Types of Earthenware found in Colonial America
At the outset, it is essential for scholars of early American pottery to understand that due to the vibrant trade taking place on the Atlantic between America, Holland, England, and Spain, the typical colonial household was likely to contain both imported and local pottery.
The earliest examples of American Earthenware tended to be of poor quality and most objects of this era are of a functional nature. Importation was extremely expensive, and for necessity items such as jugs, pots, and pans, colonists had to tolerate less-than-excellent homemade wares.
It has been posited that one of the reasons for the poor quality early American Earthenware is that, at least in rural districts, potters were working two jobs and many were self-taught. Rural areas desperately needed functional pottery for all the varieties of housekeeping, and many farmers took to supplying the needs of their neighbors in their few leisure hours.
The rigors of farm life certainly could not have been conducive to regularity or uniformity of pottery production. And, certainly, these rural potters were unlikely to have trained in one of the great pottery centers of Europe.
From a technical standpoint, earthenware is the blanket term applied to all clays which have a porosity above 5% when fired. Simply put, the fired clay must be within 5% of being wholly watertight, or vitrified. Earthenware colors range from white to dark brown and tend to be fired at lower temperatures than stoneware or porcelain. They cannot be made completely watertight because of their porosity, and it is because of this that glazes are applied to increase their usefulness.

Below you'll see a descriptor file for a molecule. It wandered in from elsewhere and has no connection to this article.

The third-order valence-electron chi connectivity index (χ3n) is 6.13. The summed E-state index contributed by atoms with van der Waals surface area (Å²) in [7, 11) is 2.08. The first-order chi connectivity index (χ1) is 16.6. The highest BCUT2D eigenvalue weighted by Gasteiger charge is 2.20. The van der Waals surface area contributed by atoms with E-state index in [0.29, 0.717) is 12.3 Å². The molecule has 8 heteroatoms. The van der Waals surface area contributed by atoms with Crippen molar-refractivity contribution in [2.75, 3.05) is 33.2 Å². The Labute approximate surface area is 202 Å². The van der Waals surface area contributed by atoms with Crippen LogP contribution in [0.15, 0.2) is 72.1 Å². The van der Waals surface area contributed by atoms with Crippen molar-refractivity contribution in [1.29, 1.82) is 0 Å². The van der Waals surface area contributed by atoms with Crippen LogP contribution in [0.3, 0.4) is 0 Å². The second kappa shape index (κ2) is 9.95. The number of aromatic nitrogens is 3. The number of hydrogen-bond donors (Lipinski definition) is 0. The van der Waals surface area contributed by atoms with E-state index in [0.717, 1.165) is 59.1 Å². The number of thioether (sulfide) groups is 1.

One of the most common types of earthenware found in New England is redware – so-called because of the tone created by high iron content. In 17th and 18th century America, most utilitarian pottery was local redware. Refined redwares were imported until the end of the Revolutionary War, as were most stonewares, and all porcelains.
A most famous variety of earthenware is the beloved blue and white Delft from Holland. The delft process includes covering the clay with an opaque tin glaze before it is fired. Other tin-glazed wares include majolica and faience. Tin-glazed wares were not created in America, but research shows that they were imported in large quantities from Europe up until the mid-1700s. Unfortunately, they were not terribly sturdy and tended to chip with use. It was the discovery of a white salt glaze in Britain which produced a stronger earthenware, which changed America’s shopping habits. Other popular refined earthenwares included creamware and pearlware.
At Emerson Creek Pottery, expert skill and years of experience combine to produce ceramics which are both beautiful and functional. Handpainted ceramic bakeware stands up to the microwave and the dishwasher and is absolutely lead-free. Modern Americans wisely continue to turn to ceramics for their housekeeping, which is a hopeful thing in a world brimming over with plastics. By using ceramics, you are connecting with the past and creating a better future.